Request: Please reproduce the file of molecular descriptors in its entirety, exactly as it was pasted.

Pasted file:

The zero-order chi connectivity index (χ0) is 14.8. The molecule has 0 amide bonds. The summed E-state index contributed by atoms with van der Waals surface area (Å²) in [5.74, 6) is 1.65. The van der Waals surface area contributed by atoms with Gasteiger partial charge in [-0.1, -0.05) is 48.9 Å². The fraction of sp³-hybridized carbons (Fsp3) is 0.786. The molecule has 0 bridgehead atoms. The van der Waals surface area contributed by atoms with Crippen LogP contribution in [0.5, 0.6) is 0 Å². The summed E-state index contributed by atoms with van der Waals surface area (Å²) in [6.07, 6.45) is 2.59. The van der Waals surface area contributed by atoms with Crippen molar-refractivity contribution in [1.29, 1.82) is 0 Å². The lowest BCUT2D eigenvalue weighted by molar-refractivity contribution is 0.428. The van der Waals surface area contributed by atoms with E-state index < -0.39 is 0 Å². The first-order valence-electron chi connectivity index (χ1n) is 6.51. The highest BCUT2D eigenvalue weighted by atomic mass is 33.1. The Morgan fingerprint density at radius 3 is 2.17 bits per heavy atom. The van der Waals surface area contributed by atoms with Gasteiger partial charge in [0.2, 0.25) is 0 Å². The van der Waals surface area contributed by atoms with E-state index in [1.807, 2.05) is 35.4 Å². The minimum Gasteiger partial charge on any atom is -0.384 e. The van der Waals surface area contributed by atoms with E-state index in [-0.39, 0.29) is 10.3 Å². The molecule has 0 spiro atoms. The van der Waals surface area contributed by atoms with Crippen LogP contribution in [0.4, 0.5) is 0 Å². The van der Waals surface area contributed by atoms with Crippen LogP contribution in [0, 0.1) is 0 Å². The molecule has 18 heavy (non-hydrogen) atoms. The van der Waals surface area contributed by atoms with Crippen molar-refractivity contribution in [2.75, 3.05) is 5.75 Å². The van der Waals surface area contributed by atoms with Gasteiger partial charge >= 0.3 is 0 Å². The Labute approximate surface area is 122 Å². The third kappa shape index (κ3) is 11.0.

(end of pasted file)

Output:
The zero-order chi connectivity index (χ0) is 14.8. The molecule has 0 amide bonds. The summed E-state index contributed by atoms with van der Waals surface area (Å²) in [5.74, 6) is 1.65. The van der Waals surface area contributed by atoms with Gasteiger partial charge in [-0.1, -0.05) is 48.9 Å². The fraction of sp³-hybridized carbons (Fsp3) is 0.786. The molecule has 0 bridgehead atoms. The van der Waals surface area contributed by atoms with Crippen LogP contribution in [0.5, 0.6) is 0 Å². The summed E-state index contributed by atoms with van der Waals surface area (Å²) in [6.07, 6.45) is 2.59. The van der Waals surface area contributed by atoms with Crippen molar-refractivity contribution in [1.29, 1.82) is 0 Å². The lowest BCUT2D eigenvalue weighted by molar-refractivity contribution is 0.428. The van der Waals surface area contributed by atoms with E-state index < -0.39 is 0 Å². The first-order valence-electron chi connectivity index (χ1n) is 6.51. The highest BCUT2D eigenvalue weighted by atomic mass is 33.1. The Morgan fingerprint density at radius 3 is 2.17 bits per heavy atom. The van der Waals surface area contributed by atoms with Gasteiger partial charge in [0.2, 0.25) is 0 Å². The van der Waals surface area contributed by atoms with E-state index in [1.807, 2.05) is 35.4 Å². The minimum Gasteiger partial charge on any atom is -0.384 e. The van der Waals surface area contributed by atoms with E-state index in [-0.39, 0.29) is 10.3 Å². The molecule has 0 spiro atoms. The van der Waals surface area contributed by atoms with Crippen LogP contribution in [0.4, 0.5) is 0 Å². The van der Waals surface area contributed by atoms with Crippen LogP contribution in [0, 0.1) is 0 Å². The molecule has 18 heavy (non-hydrogen) atoms. The van der Waals surface area contributed by atoms with Crippen molar-refractivity contribution in [2.75, 3.05) is 5.75 Å². The van der Waals surface area contributed by atoms with Gasteiger partial charge >= 0.3 is 0 Å². The Labute approximate surface area is 122 Å². The third kappa shape index (κ3) is 11.0.